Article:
In California alone, an estimated $340 million each year is lost to state government revenue solely because of the deductions state residents take for their gifts to donor-advised funds. Because the overwhelming majority of charitable tax deductions are taken by the 10 percent of Californians who are the wealthiest, these millions in tax breaks benefit that 10 percent.
With communities scrambling for funds, it doesn’t seem fair for $340 million to be used as tax breaks for the top 10 percent of taxpayers.
National reform ideas
At the national level, two efforts to promote new regulations are especially notable.
One is the Emergency Charity Stimulus (ECS) plan, championed by the Charitable Giving Reform Initiative of the Institute for Policy Studies, Patriotic Millionaires, and the Wallace Global Fund. The ECS would require both foundations and donor-advised funds to give at least 10 percent of assets each year for the next three years to active nonprofits. In addition to being temporary – and perhaps more passable – an advantage to this proposal is that it would deliver an estimated $200 billion to nonprofits – without costing the government a cent as the tax deductions have already been taken.
Another effort led by Ray Madoff, a Boston College tax-law professor, and the philanthropist John Arnold, is a multi-component approach that would create different classes of donor-advised funds, place a floor on the charitable deduction, and provide financial rewards to private foundations that pay out 7 percent or more of assets, rather than the federal minimum of 5 percent.
In general, proposals under discussion at state and federal levels are largely designed to get more money to nonprofits, faster. They can be grouped into three areas:
- Change payout rules
- Change aspects of the charitable deduction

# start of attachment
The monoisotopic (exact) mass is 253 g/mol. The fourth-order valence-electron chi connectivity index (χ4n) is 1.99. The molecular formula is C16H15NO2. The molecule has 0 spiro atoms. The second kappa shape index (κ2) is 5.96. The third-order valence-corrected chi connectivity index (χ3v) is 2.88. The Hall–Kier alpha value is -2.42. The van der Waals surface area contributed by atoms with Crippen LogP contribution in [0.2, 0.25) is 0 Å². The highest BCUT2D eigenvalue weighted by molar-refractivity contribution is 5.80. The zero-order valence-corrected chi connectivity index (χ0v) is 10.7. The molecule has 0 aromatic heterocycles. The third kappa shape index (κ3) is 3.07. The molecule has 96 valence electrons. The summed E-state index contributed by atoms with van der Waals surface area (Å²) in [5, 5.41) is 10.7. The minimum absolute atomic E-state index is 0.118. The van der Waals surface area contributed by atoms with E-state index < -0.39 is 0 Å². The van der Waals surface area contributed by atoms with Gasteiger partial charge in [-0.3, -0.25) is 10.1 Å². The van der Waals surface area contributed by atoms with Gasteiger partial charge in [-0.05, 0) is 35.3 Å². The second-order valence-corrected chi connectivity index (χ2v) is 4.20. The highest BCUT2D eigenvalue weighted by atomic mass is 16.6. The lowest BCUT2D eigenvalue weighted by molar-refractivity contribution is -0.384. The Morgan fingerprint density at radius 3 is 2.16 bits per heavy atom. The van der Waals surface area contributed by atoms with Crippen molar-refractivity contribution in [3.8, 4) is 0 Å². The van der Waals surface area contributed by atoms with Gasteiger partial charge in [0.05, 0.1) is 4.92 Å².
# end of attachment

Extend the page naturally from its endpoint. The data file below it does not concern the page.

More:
- Require more transparency
In California, we at CalNonprofits co-sponsored a bill in 2020 that would simply bring some transparency to donor-advised funds – without revealing donor names. Although it passed in California’s Assembly, it stalled in pandemic-related machinations in the State Senate.
There is legislation now in Minnesota that would require private foundations to report on the amounts they transfer to donor-advised funds, transfers that help them meet their 5 percent federal payout requirement, while still maintaining effective control over those funds and without necessarily moving those funds to an active nonprofit.
No one agrees with all of these ideas, and many people might not agree with a single one. But the variety of proposals – and the degree of study on the technical details – is again evidence of a movement becoming more visible.
At CalNonprofits, we welcome this growing movement for philanthropic reform. Many nonprofits cannot speak out publicly about these proposals because they risk alienating foundations and donors. Nonetheless, these are important public policy matters with billions of dollars at stake for nonprofits and communities, and those of us who can speak up must find ways into the discussions and help shape the movement as it evolves.
We hope the nonprofit sector will emerge stronger and more equitable from the pandemic. We hope the same for institutional philanthropy.